Newer posts are loading.
You are at the newest post.
Click here to check if anything new just came in.

October 31 2011

TERRA 614: Feeding the Problem

What began in 1912 as a gracious effort to save the Jackson Hole elk herd from harsh winters, shrinking habitat, and dwindling forage, has morphed into a century-long feeding program on what is now the National Elk Refuge and 22 other State-run feed grounds. This biological experiment has created a petri dish for wildlife disease and is now one of the most contentious, fiercely debated issues in the Greater Yellowstone Ecosystem. Feeding the Problem is a balanced and in-depth exploration of this unique conservation dilemma from the people most intimately connected to it.

September 15 2011

TERRA 701: Connecting the Gems

Wildlife biologist Gregg Treinish and filmmaker Deia Schlosberg hike 520 miles along one of the most important wildlife corridors in North America. The two adventurers seek to gain a better understanding of the health of the region from an animal's eye point-of-view by assessing habitat and by monitoring corridor usage, as well as barriers to movement and human-related development along the journey.
TERRA 701: Connecting the Gems

Wildlife biologist Gregg Treinish and filmmaker Deia Schlosberg hike 520 miles along one of the most important wildlife corridors in North America. The two adventurers seek to gain a better understanding of the health of the region from an animal's eye point-of-view by assessing habitat and by monitoring corridor usage, as well as barriers to movement and human-related development along the journey.

July 22 2011

University sculpture upsets Wyoming coal industry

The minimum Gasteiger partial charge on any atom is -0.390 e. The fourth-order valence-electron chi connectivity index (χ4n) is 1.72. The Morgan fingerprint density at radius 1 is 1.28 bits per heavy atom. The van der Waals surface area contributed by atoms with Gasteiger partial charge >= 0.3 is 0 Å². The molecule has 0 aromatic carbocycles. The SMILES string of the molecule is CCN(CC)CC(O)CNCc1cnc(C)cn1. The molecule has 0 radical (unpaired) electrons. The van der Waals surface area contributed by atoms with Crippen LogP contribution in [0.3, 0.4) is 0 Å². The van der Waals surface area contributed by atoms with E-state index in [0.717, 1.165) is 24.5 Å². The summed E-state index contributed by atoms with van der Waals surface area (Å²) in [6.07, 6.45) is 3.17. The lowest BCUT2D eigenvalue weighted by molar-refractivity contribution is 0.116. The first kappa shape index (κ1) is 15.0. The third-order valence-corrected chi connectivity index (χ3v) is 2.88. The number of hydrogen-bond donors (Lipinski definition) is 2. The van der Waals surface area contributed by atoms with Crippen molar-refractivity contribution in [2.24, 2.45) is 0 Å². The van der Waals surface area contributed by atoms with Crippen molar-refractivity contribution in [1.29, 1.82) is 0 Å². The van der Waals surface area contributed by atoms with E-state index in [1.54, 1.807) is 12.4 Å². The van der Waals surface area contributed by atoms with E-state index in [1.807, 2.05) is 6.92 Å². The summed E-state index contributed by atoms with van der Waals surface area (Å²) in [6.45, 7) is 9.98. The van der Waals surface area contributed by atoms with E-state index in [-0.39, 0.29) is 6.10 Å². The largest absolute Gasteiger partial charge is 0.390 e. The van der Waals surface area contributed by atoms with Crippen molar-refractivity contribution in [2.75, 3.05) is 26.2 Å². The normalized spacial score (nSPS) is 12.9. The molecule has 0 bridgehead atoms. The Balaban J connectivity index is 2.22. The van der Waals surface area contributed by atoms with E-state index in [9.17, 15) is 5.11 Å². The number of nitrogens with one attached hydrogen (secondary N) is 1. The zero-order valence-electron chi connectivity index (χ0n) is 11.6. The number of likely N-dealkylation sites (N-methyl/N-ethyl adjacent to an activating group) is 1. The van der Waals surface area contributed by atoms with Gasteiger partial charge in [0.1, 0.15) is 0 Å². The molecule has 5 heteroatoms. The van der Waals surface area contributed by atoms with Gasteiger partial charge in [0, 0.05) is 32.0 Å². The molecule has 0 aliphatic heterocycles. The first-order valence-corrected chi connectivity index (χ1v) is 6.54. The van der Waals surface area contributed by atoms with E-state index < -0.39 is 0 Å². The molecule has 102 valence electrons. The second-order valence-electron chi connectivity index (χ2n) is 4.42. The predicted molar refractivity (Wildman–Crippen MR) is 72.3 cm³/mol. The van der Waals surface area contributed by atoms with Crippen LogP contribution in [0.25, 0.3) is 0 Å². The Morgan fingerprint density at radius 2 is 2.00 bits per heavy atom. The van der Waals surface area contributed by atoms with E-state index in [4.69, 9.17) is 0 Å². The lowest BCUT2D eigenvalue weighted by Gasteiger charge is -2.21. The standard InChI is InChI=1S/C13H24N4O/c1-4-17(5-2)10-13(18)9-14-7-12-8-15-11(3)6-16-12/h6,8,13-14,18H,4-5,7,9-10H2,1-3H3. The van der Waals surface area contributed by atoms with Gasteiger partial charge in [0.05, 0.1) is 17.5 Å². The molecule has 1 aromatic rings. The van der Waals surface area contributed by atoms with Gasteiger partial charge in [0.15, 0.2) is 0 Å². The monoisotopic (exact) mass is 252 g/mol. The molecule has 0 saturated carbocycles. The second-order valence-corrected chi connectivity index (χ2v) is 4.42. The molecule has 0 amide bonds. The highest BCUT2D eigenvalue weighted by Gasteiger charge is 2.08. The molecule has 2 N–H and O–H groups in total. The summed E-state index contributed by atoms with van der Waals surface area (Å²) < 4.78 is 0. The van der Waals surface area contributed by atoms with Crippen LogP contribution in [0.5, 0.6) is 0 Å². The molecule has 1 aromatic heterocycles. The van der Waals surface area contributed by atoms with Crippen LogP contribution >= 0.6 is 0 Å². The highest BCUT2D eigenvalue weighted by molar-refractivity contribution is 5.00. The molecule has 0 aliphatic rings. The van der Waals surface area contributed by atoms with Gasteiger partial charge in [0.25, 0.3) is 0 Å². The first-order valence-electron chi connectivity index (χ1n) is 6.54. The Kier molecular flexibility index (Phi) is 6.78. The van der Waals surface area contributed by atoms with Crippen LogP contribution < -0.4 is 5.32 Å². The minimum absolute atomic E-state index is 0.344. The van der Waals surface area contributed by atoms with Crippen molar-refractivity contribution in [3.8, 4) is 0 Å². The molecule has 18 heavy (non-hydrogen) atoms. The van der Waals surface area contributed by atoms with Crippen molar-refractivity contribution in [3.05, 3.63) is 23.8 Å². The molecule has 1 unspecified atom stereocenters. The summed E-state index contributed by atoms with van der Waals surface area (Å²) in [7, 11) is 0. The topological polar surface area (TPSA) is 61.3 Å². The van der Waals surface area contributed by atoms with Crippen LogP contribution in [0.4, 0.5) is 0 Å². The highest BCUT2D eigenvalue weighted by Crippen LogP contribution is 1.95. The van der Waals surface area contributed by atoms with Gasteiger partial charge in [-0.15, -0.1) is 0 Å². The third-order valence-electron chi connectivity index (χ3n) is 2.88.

University accused of ingratitude by one of its main funders for choosing to exhibit 'Carbon Sink' by British artist Chris Drury

The sculpture was always going to be hard to ignore – a giant 36-foot whorl of silvery logs and lumps of black coal in front of the main campus building at the University of Wyoming.

But British artist Chris Drury thought his commentary on the connection between the coal industry and dead trees would merely generate some polite on-campus debate in Cheyenne.

Not anymore. Drury's work, Carbon Sink What Goes Around Comes Around, sits in the heart of coal country, Wyoming, which mines more coal than any other state in America.

The work's existence and the links it draws between coal, climate change, and the pine beetle infestation that is devastating the landscape of the Rocky Mountains, has set off a debate about artistic and academic freedom, with the mining industry and Republican state legislators expressing outrage that a university that got money from coal would dare to turn on it.

"I thought it was a fairly innocuous thing to do," said Drury . "But it's kind of upset a lot of people here. Perhaps it was slightly more obvious because it is slightly more crucial in this state. But this is a university so I expected to start a debate, not a row."

He said he got the idea from a conversation with a scientist who complained that nobody was drawing the connection between the daily coal shipments from Wyoming, and the pine beetle infestation that was killing the region's forests.

The beetles are endemic to the Rockies but with climate change the region no longer gets the plunging temperatures that used to kill them off. Milder winters have allowed the beetles to live on and eat their way through the Rockies, stripping the bark off lodgepole pines from Colorado to British Columbia.